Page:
Majority of Tennessee Promise students not meeting requirements– as deadline rapidly approaches

TENNESSEE (WJHL)– Tennessee Promise is known across the state– as a scholarship and mentoring program focused on increasing the number of students that attend college in Tennessee.

And students– taking advantage of the Tennessee Promise Scholarship– have a big deadline that’s rapidly approaching.

Joshua Johnson who works with the Tennessee Promise students at Northeast State Community College explained that, “If they don’t turn in their 8 hours of community service by December 1 then they’ll be ineligible for the spring and we don’t want to see that happen”

In order to continue receiving funds from Tennessee promise, every student is required to perform at least 8 hours of community service, for each semester.

“That comes full circle– basically, 8 hours of community service for each student. If we have 1000 students in the program– then that’s 8000 hours of community service that we’re putting right back in the area.”

So every student– who receives money from Tennessee promise– only has about 2 weeks lefts to complete those hours. Johnson said “Currently the state average is 23%– right now we’re sitting right around 22/23% reported and it is a little disheartening…”

With over 75% of students state-wide not reporting their hours of community service yet– school officials– like Johnson– are begging students not to miss this deadline.

Johnson said “Most students, when they think of community service– they think they have to be out on the side of the road, picking up garbage. That’s not what community service always is. They can work at the bridge no-kill animal shelter, they can go help out at second harvest food bank, or they could job shadow with people just like yourself.”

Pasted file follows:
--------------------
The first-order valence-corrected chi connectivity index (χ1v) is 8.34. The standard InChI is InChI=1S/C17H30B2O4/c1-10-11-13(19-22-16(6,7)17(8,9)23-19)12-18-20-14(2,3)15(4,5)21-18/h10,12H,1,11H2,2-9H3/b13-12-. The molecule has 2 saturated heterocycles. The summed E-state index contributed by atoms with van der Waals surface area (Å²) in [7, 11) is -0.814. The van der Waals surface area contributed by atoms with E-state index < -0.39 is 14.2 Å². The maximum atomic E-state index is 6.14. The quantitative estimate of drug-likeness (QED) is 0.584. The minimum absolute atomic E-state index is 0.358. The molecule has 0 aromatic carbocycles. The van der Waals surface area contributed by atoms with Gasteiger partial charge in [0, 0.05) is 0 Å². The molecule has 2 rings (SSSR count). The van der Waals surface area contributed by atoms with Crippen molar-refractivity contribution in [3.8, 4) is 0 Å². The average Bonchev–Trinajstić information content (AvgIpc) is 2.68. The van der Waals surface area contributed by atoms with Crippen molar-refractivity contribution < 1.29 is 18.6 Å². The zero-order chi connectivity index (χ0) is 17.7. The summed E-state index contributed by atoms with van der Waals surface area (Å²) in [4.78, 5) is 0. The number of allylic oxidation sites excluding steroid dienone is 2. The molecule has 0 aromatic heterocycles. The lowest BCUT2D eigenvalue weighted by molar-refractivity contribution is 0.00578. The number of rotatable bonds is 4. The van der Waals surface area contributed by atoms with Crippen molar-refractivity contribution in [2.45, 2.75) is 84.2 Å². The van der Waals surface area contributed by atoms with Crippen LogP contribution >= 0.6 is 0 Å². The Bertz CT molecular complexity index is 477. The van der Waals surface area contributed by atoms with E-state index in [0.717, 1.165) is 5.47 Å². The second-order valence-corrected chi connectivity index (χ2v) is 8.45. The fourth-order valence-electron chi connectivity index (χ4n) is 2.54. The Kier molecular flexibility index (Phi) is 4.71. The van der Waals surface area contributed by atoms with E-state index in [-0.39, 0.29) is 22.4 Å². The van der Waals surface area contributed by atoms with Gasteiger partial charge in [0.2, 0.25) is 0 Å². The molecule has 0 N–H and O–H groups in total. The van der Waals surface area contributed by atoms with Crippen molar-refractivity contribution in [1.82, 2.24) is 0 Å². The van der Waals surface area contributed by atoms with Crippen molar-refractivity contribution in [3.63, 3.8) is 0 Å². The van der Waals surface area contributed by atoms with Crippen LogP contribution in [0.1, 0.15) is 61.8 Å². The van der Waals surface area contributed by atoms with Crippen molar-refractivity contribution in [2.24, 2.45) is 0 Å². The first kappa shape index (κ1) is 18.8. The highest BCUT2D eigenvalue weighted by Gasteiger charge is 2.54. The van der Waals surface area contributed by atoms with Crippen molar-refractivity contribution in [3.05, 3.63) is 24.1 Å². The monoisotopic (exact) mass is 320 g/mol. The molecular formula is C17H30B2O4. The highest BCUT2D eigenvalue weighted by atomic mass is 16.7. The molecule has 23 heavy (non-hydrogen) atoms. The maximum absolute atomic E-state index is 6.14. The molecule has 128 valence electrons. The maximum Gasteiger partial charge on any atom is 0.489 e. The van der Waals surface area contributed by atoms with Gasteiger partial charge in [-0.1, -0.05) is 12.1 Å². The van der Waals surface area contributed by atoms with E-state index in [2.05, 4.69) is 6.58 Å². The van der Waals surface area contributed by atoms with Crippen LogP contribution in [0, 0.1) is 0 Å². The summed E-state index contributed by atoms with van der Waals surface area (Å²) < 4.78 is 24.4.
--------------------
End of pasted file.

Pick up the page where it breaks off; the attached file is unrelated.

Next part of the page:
And this time of the year– is a great time to start volunteering– as many local non-profits are in need of extra help. “Those activities the last few weeks of the program will give us a boost right before the deadline,” said Johnson.

Lester Lattany, president and CEO of United Way for Washington County, said students can “dig in and they can help. They can pack groceries, they can box, they can do angel trees and help with all the packing for all the angels and all those good opportunities– and it’s a chance for them to understand that it’s not just about receiving but it is about giving.”

And Lattany stresses that requiring service hours– is not only a great thing for the communities, that receive aid, but also for the students–

“The state of Tennessee, our colleges and our universities are providing an opportunity through them through this Tennessee promise so that this is a way for them to give back to something. Because if they learn through volunteerism how important community is– then volunteerism will be with them throughout their entire life.”

For more information about Tennessee promise, visit this link or contact your local school advisor.

Copyright 2015 WJHL. All rights reserved.

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